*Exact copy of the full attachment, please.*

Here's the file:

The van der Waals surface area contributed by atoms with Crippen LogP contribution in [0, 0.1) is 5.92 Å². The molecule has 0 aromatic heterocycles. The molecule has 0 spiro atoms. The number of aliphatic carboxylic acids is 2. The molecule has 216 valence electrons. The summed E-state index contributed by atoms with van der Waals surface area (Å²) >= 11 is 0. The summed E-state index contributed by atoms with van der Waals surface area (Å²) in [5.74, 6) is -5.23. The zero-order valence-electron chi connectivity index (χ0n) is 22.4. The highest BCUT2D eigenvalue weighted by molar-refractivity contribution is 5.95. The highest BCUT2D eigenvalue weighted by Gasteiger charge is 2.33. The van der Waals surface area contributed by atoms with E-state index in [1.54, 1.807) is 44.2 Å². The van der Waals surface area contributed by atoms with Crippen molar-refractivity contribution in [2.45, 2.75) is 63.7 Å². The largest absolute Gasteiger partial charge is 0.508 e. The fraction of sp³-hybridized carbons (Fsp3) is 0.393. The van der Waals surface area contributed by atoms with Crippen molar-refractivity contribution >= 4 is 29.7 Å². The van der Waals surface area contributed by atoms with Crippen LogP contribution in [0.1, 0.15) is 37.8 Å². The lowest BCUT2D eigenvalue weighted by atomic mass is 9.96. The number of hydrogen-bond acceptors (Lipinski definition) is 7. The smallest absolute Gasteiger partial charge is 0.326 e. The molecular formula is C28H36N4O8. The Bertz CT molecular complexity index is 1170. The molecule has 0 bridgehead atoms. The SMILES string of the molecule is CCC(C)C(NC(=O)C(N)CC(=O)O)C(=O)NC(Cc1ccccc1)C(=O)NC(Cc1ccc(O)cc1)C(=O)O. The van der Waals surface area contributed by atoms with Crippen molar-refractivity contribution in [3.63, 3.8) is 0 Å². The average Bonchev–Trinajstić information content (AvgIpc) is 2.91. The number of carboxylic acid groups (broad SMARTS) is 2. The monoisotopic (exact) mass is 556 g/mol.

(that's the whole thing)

The van der Waals surface area contributed by atoms with Crippen LogP contribution in [0, 0.1) is 5.92 Å². The molecule has 0 aromatic heterocycles. The molecule has 0 spiro atoms. The number of aliphatic carboxylic acids is 2. The molecule has 216 valence electrons. The summed E-state index contributed by atoms with van der Waals surface area (Å²) >= 11 is 0. The summed E-state index contributed by atoms with van der Waals surface area (Å²) in [5.74, 6) is -5.23. The zero-order valence-electron chi connectivity index (χ0n) is 22.4. The highest BCUT2D eigenvalue weighted by molar-refractivity contribution is 5.95. The highest BCUT2D eigenvalue weighted by Gasteiger charge is 2.33. The van der Waals surface area contributed by atoms with E-state index in [1.54, 1.807) is 44.2 Å². The van der Waals surface area contributed by atoms with Crippen molar-refractivity contribution in [2.45, 2.75) is 63.7 Å². The largest absolute Gasteiger partial charge is 0.508 e. The fraction of sp³-hybridized carbons (Fsp3) is 0.393. The van der Waals surface area contributed by atoms with Crippen molar-refractivity contribution >= 4 is 29.7 Å². The van der Waals surface area contributed by atoms with Crippen LogP contribution in [0.1, 0.15) is 37.8 Å². The lowest BCUT2D eigenvalue weighted by atomic mass is 9.96. The number of hydrogen-bond acceptors (Lipinski definition) is 7. The smallest absolute Gasteiger partial charge is 0.326 e. The molecular formula is C28H36N4O8. The Bertz CT molecular complexity index is 1170. The molecule has 0 bridgehead atoms. The SMILES string of the molecule is CCC(C)C(NC(=O)C(N)CC(=O)O)C(=O)NC(Cc1ccccc1)C(=O)NC(Cc1ccc(O)cc1)C(=O)O. The van der Waals surface area contributed by atoms with Crippen molar-refractivity contribution in [3.63, 3.8) is 0 Å². The average Bonchev–Trinajstić information content (AvgIpc) is 2.91. The number of carboxylic acid groups (broad SMARTS) is 2. The monoisotopic (exact) mass is 556 g/mol.